Properties of Alkali Metals

Introduction to Properties of Alkali Metals

Alkali metals have large affinity to non-metals like oxygen, halogens. Hence alkalimetals reduce oxides and halides to the metal.

MgO + 2Na '+ Mg + Na2O


Alkali metals are strong reducing agents. Due to low value of ionization energy alkalimetals easily give electrons for reduction. According to this lithium having highest ionization potential should be the weakest reducing agent. But it is found to be the strongest. This anomaly is explained as follows:

The function of a metal as a reducing agent is controlled by three factors. They are,
1. Enthalpy of sublimation: M(s) '> M(g) ; H2 = x
2. Ionization of the metal atom: M(g) '> M+(g) + e-; 'Hi = y
3. Hydration of the ion: M+(g) + aq ' M+(aq) ; z = z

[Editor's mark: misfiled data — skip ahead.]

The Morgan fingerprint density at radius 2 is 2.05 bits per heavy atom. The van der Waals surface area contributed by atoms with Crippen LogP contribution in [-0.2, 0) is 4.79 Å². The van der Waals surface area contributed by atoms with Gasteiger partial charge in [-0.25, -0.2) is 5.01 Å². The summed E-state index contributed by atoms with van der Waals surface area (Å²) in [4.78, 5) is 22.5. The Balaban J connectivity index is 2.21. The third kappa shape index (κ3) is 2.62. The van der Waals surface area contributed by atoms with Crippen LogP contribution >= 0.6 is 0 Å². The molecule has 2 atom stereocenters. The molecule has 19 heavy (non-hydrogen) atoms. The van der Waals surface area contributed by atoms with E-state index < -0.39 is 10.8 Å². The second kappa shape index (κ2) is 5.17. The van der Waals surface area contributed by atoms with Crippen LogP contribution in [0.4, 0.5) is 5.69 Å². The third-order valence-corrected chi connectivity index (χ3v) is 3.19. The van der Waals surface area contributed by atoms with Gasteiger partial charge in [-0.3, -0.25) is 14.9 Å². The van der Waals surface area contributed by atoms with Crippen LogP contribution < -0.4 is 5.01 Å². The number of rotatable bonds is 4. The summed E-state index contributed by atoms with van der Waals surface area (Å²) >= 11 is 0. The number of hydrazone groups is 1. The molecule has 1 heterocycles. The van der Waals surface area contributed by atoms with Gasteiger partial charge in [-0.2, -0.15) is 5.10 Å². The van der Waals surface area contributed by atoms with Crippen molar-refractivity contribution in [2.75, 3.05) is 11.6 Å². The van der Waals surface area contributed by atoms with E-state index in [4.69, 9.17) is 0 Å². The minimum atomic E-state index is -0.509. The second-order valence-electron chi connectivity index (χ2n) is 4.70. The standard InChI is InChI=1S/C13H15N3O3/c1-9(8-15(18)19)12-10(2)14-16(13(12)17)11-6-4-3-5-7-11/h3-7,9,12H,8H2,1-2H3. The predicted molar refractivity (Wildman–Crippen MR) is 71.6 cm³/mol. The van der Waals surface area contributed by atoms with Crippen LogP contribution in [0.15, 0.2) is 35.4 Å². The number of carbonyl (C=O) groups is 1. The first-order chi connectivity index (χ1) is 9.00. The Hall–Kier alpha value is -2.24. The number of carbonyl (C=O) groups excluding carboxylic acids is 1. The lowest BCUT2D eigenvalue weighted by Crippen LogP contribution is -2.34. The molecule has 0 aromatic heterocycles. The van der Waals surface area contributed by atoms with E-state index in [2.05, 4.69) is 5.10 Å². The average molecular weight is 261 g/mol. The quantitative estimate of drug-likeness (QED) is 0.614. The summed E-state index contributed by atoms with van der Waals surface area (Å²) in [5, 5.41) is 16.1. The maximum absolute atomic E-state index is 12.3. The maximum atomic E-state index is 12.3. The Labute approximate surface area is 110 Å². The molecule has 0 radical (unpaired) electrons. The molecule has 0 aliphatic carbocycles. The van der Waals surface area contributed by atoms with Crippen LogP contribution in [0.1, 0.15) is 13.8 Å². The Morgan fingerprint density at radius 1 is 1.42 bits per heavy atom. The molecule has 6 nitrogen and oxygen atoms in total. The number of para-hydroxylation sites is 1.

Out of these three processes the hydration process is exothermic. Due to the small size of Li+ ion, it has high charge density and hence under goes hydration to the maximum extent. The energy released compensates high value ionization energy for Li. Hence it becomes the strongest reducing agent.

Alkali metals reaction with air

When an alkali metal is exposed to air, the surface tarnishes due to the formation of oxide, hydroxide and finally the carbonate. Hence all the alkali metals are preserved under kerosene. On burning lithium forms only the monoxide, sodium forms the normal oxide and the peroxide and others can form even the super oxides.

4L1 + O2'> 2Li2O 2Na + O2'> Na2102 M + O2'+ MO2 where M is K, Rb, Cs

Alkali metals reaction with water

All the alkali metals react with water. The activity increases from Li to Cs. The hydroxide of the metal is formed. Hydrogen is evolved.

Example:

2M + 2H20 '+ 2MOH + H2


2Na + 2H20 '+ 2NaOH + H2

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